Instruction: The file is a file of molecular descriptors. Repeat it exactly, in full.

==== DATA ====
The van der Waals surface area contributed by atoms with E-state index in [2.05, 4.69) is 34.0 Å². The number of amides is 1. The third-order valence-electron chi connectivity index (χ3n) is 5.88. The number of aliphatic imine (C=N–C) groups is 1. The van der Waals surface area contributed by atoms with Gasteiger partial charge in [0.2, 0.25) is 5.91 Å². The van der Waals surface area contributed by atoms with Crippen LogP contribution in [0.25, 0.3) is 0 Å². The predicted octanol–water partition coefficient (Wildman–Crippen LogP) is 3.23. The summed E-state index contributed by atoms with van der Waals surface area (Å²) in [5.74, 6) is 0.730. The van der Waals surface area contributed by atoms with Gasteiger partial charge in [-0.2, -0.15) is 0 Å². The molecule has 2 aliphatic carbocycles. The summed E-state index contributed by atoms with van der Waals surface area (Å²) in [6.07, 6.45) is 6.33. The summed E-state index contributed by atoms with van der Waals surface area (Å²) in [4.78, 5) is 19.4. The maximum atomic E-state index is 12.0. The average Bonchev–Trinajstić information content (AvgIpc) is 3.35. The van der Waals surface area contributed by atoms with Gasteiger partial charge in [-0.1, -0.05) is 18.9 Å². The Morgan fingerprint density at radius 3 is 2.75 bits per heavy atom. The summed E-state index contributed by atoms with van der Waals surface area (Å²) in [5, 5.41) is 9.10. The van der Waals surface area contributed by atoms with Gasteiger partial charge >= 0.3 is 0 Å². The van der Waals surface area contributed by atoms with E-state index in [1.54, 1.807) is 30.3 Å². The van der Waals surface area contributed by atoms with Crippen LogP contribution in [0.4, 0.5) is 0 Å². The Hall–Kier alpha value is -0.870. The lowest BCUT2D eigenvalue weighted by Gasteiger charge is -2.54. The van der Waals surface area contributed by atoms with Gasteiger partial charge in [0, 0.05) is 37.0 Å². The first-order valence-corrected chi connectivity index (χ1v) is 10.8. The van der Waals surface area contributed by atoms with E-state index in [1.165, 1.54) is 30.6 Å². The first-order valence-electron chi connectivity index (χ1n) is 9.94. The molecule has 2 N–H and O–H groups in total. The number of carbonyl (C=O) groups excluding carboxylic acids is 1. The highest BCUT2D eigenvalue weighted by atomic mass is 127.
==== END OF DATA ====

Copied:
The van der Waals surface area contributed by atoms with E-state index in [2.05, 4.69) is 34.0 Å². The number of amides is 1. The third-order valence-electron chi connectivity index (χ3n) is 5.88. The number of aliphatic imine (C=N–C) groups is 1. The van der Waals surface area contributed by atoms with Gasteiger partial charge in [0.2, 0.25) is 5.91 Å². The van der Waals surface area contributed by atoms with Crippen LogP contribution in [0.25, 0.3) is 0 Å². The predicted octanol–water partition coefficient (Wildman–Crippen LogP) is 3.23. The summed E-state index contributed by atoms with van der Waals surface area (Å²) in [5.74, 6) is 0.730. The van der Waals surface area contributed by atoms with Gasteiger partial charge in [-0.2, -0.15) is 0 Å². The molecule has 2 aliphatic carbocycles. The summed E-state index contributed by atoms with van der Waals surface area (Å²) in [6.07, 6.45) is 6.33. The summed E-state index contributed by atoms with van der Waals surface area (Å²) in [4.78, 5) is 19.4. The maximum atomic E-state index is 12.0. The average Bonchev–Trinajstić information content (AvgIpc) is 3.35. The van der Waals surface area contributed by atoms with Gasteiger partial charge in [-0.1, -0.05) is 18.9 Å². The Morgan fingerprint density at radius 3 is 2.75 bits per heavy atom. The summed E-state index contributed by atoms with van der Waals surface area (Å²) in [5, 5.41) is 9.10. The van der Waals surface area contributed by atoms with Gasteiger partial charge >= 0.3 is 0 Å². The van der Waals surface area contributed by atoms with E-state index in [1.54, 1.807) is 30.3 Å². The van der Waals surface area contributed by atoms with Crippen LogP contribution in [0.4, 0.5) is 0 Å². The Hall–Kier alpha value is -0.870. The lowest BCUT2D eigenvalue weighted by Gasteiger charge is -2.54. The van der Waals surface area contributed by atoms with Gasteiger partial charge in [0, 0.05) is 37.0 Å². The first-order valence-corrected chi connectivity index (χ1v) is 10.8. The van der Waals surface area contributed by atoms with E-state index in [1.165, 1.54) is 30.6 Å². The first-order valence-electron chi connectivity index (χ1n) is 9.94. The molecule has 2 N–H and O–H groups in total. The number of carbonyl (C=O) groups excluding carboxylic acids is 1. The highest BCUT2D eigenvalue weighted by atomic mass is 127.